Instead, he supports a tax mechanism known as the FairTax.
The Kansas FairTax system would abolish the current state income, corporate and sales tax code, Heflin said, and instead create a consumption tax that would translate to a sales tax between 5 and 7 percent. The FairTax would also eliminate several tax exemptions for various goods and services.
Heflin said this system would be more consistent than the current tax system.
Finney voted for the temporary sales tax increase.
Without it, she said, the tax burden could have been passed down through a property tax hike, which could have been more painful for her constituents.
"I thought that was the best way to manage our budget at this time," Finney said.
She said education needs to be preserved and recent cuts aren't helping the classroom.
On job creation, Finney said the Legislature should try to create attractive economic conditions for small businesses.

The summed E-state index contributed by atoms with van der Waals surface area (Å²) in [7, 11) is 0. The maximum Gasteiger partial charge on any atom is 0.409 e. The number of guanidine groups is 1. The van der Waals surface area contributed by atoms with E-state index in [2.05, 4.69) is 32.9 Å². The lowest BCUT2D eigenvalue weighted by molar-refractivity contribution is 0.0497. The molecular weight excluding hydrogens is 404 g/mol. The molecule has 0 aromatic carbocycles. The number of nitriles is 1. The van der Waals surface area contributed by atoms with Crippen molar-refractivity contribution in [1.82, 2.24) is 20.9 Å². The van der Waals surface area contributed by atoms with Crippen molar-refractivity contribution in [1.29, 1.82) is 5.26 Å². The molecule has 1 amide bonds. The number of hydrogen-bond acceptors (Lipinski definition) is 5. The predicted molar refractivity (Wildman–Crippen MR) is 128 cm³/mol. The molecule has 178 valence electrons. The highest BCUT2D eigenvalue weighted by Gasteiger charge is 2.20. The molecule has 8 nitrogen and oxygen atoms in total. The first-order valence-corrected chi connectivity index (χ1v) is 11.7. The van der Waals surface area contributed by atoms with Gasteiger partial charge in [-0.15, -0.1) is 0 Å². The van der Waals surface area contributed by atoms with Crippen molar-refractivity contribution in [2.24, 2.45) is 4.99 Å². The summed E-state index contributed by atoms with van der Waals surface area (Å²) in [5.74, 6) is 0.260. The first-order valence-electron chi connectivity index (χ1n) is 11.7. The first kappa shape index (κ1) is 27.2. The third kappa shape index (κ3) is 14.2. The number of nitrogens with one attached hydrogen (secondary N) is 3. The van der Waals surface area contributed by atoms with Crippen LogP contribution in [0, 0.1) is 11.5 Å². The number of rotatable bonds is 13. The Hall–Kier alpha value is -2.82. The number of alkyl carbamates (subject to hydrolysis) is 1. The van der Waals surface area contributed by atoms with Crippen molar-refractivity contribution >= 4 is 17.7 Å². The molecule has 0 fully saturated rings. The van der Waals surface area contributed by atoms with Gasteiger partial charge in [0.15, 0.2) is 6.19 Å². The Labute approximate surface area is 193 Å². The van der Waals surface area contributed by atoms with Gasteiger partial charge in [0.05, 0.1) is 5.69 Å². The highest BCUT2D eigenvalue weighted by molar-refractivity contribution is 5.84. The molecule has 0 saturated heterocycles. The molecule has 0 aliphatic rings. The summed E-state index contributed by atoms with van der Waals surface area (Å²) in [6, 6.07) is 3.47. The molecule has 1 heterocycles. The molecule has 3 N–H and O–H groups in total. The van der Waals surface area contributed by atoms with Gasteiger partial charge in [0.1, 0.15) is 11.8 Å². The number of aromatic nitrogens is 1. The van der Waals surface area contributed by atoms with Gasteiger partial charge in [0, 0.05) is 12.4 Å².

One example, she said, would be to guarantee certain parts of projects for businesses that are defined as "small businesses." She would also support creating another designation for smaller
businesses, micro- or mini- businesses, to level the playing field.
For example, a construction company with average annual receipts lower than $33.5 million can qualify as a "small business," based on how those firms are defined by the federal Small Business Administration.
Heflin said the Legislature should assist in creating an attractive business environment, but that certain tax incentives should not be limited to particular companies. Instead, he said, they should be spread across the business community to spur business development.